are you ready for cultured beef?

Schermafbeelding 2013-05-24 om 16.23.55De tweede blog voor TEDxHaarlem gaat over kweekvlees. Mark Post vertelde hoe hij en zijn team uit stamcellen van spierweefsel een hamburger kunnen laten groeien. De spierstamcellen weten wat ze moeten worden, de onderzoekers hoeven alleen de juiste condities te creëren. Mark Post vertelde tijdens een pauze gisteravond dat het hamburgervlees nu goed genoeg is om te eten. Ik vond het fascinerend dat op deze manier misschien een mogelijkheid is gevonden om  vleeseters te voeden zonder daarvoor de aarde geweld aan te doen, met een schoon geweten.

“Tissue engineering is the research area Mark Post is working on. He develops in vitro meat, meat made in a lab. He develops this for the food industry, as an alternative for the inefficient way in which cows and other livestock is producing meat. A hamburger of meat out of a lab, does it taste the same?

70 percent of our farmland around the world is used for keeping livestock. That is already the maximum. With all the mouths to feed in the future, the inefficient way livestock is producing meat won’t feed 9 billion people in 2050.

Mark Post is a physician and researcher of physiology. He creates blood vessels in a lab. “Are there any vegetarians here? You can doze off for a while, I’m going to speak to the meat lovers.” He states that the bioconversion rate of cows is just 15%. They belch methane, a greenhouse gas. Cows add 20% of that gas to our atmosphere. “A veggy with a Hummer is better for our planet than a meat eater with a bike.”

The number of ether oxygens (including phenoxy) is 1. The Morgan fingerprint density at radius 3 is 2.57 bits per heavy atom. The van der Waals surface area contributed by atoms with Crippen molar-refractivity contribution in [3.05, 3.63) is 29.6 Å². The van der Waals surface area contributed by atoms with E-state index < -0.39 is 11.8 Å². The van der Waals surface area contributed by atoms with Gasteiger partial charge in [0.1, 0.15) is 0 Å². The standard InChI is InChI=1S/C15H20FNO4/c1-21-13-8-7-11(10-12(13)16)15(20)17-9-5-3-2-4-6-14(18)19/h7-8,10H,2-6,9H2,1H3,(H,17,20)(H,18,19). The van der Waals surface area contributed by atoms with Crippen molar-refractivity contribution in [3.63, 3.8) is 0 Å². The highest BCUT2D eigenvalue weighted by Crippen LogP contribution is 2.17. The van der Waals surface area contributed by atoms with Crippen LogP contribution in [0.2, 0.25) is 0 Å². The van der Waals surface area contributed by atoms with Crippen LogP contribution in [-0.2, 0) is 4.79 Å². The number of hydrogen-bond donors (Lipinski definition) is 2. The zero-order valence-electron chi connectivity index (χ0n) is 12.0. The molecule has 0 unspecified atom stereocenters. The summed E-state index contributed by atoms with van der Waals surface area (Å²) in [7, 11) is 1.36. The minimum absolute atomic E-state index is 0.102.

Winston Churchill, a friend of Nobel Prize winner Alexis Carrell, saw the possibilities of culturing meat in a lab. Carrell could keep organs alive outside of the body. Churchill said: “Fifty years hence, we shall escape the absurdity of growing a whole chicken in order to eat the breast or wing, by growing these parts separately under a suitable medium.”
And that’s what Mark Post does: growing meat in a petri dish.

A biopsy from a cow with muscle and fat stem cells (you need the fat for taste) can grow into a enormous amount of meat. One stem cell can make 10.000 kg meat. Muscle stem cells are good, they are waiting to repair muscle in your body. These cells are exercise junkies. In a cow they get their training from walking. We put Velcro strips in the petri dish and they use them as anchor points to grab onto. When grown into muscle fibre they start to contract.
A hamburger needs 60 billion cells. You need a bioreactor vat of 25.000 litre to grow meat for 40.000 people.

To make it meat, we have to mimic it for the right taste, colour and texture. So we colour it with a mixture of red beets and saffron. It takes about 7 to 8 weeks to grow muscle fibre. In the future you could do this at home. Order a strip of muscle fibre, put it into your incubator and in about two months time you can eat your hamburger.

The process is not very efficient yet. We still need to do much research on feeding the stem cells, how to feed them efficiently, which stem cells are the best to use.
And the final challenge is: will people eat it? It’s Frankensteinish. But picture this: two packages of meat in the supermarket. Onze labeled Eko-product and the text “An animal has suffered for this product”. On the other one a green label of sustainability. A hamburger made of cultured beef is maybe the answer to our greenhouse problems…”